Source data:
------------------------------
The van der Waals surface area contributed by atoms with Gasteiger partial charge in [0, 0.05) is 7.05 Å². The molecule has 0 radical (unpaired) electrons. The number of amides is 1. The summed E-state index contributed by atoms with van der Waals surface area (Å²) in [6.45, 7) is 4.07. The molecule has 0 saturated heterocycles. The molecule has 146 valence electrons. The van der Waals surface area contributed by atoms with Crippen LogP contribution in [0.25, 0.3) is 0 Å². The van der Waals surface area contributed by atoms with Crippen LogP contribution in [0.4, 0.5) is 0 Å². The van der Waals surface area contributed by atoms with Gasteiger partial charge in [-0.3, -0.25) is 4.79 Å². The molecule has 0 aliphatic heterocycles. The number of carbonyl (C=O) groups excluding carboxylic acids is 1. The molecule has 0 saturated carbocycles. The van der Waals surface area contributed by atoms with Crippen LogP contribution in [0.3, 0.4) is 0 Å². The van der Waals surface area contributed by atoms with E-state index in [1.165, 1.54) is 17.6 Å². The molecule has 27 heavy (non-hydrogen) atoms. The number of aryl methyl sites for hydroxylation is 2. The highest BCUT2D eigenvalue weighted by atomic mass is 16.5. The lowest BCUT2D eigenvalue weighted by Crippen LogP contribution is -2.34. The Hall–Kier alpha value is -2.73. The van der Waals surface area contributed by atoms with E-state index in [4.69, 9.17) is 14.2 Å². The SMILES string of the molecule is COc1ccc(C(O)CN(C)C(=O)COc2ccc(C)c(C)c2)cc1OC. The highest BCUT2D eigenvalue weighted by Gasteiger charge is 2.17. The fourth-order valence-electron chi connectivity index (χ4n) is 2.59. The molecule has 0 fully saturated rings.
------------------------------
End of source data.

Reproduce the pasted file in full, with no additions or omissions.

The van der Waals surface area contributed by atoms with Gasteiger partial charge in [0, 0.05) is 7.05 Å². The molecule has 0 radical (unpaired) electrons. The number of amides is 1. The summed E-state index contributed by atoms with van der Waals surface area (Å²) in [6.45, 7) is 4.07. The molecule has 0 saturated heterocycles. The molecule has 146 valence electrons. The van der Waals surface area contributed by atoms with Crippen LogP contribution in [0.25, 0.3) is 0 Å². The van der Waals surface area contributed by atoms with Crippen LogP contribution in [0.4, 0.5) is 0 Å². The van der Waals surface area contributed by atoms with Gasteiger partial charge in [-0.3, -0.25) is 4.79 Å². The molecule has 0 aliphatic heterocycles. The number of carbonyl (C=O) groups excluding carboxylic acids is 1. The molecule has 0 saturated carbocycles. The van der Waals surface area contributed by atoms with Crippen LogP contribution in [0.3, 0.4) is 0 Å². The van der Waals surface area contributed by atoms with E-state index in [1.165, 1.54) is 17.6 Å². The molecule has 27 heavy (non-hydrogen) atoms. The number of aryl methyl sites for hydroxylation is 2. The highest BCUT2D eigenvalue weighted by atomic mass is 16.5. The lowest BCUT2D eigenvalue weighted by Crippen LogP contribution is -2.34. The Hall–Kier alpha value is -2.73. The van der Waals surface area contributed by atoms with E-state index in [4.69, 9.17) is 14.2 Å². The SMILES string of the molecule is COc1ccc(C(O)CN(C)C(=O)COc2ccc(C)c(C)c2)cc1OC. The highest BCUT2D eigenvalue weighted by Gasteiger charge is 2.17. The fourth-order valence-electron chi connectivity index (χ4n) is 2.59. The molecule has 0 fully saturated rings.